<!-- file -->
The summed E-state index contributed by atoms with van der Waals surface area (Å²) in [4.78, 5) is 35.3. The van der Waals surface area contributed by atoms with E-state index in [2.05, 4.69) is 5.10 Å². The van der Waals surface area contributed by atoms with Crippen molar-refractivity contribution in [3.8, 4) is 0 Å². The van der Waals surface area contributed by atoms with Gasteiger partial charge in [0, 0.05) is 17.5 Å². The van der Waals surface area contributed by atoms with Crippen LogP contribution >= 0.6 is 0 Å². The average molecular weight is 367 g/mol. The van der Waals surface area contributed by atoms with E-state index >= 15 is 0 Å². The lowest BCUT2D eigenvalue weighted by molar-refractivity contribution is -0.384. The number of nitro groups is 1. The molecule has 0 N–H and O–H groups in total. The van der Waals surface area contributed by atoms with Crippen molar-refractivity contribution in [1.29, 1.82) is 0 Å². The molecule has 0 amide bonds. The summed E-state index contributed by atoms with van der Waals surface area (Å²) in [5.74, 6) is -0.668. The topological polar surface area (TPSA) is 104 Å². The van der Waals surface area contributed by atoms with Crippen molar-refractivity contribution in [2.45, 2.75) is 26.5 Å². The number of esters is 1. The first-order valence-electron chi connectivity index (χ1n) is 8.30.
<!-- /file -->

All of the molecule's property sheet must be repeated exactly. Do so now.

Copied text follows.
The summed E-state index contributed by atoms with van der Waals surface area (Å²) in [4.78, 5) is 35.3. The van der Waals surface area contributed by atoms with E-state index in [2.05, 4.69) is 5.10 Å². The van der Waals surface area contributed by atoms with Crippen molar-refractivity contribution in [3.8, 4) is 0 Å². The van der Waals surface area contributed by atoms with Gasteiger partial charge in [0, 0.05) is 17.5 Å². The van der Waals surface area contributed by atoms with Crippen LogP contribution >= 0.6 is 0 Å². The average molecular weight is 367 g/mol. The van der Waals surface area contributed by atoms with E-state index >= 15 is 0 Å². The lowest BCUT2D eigenvalue weighted by molar-refractivity contribution is -0.384. The number of nitro groups is 1. The molecule has 0 N–H and O–H groups in total. The van der Waals surface area contributed by atoms with Crippen molar-refractivity contribution in [1.29, 1.82) is 0 Å². The molecule has 0 amide bonds. The summed E-state index contributed by atoms with van der Waals surface area (Å²) in [5.74, 6) is -0.668. The topological polar surface area (TPSA) is 104 Å². The van der Waals surface area contributed by atoms with Crippen molar-refractivity contribution in [2.45, 2.75) is 26.5 Å². The number of esters is 1. The first-order valence-electron chi connectivity index (χ1n) is 8.30.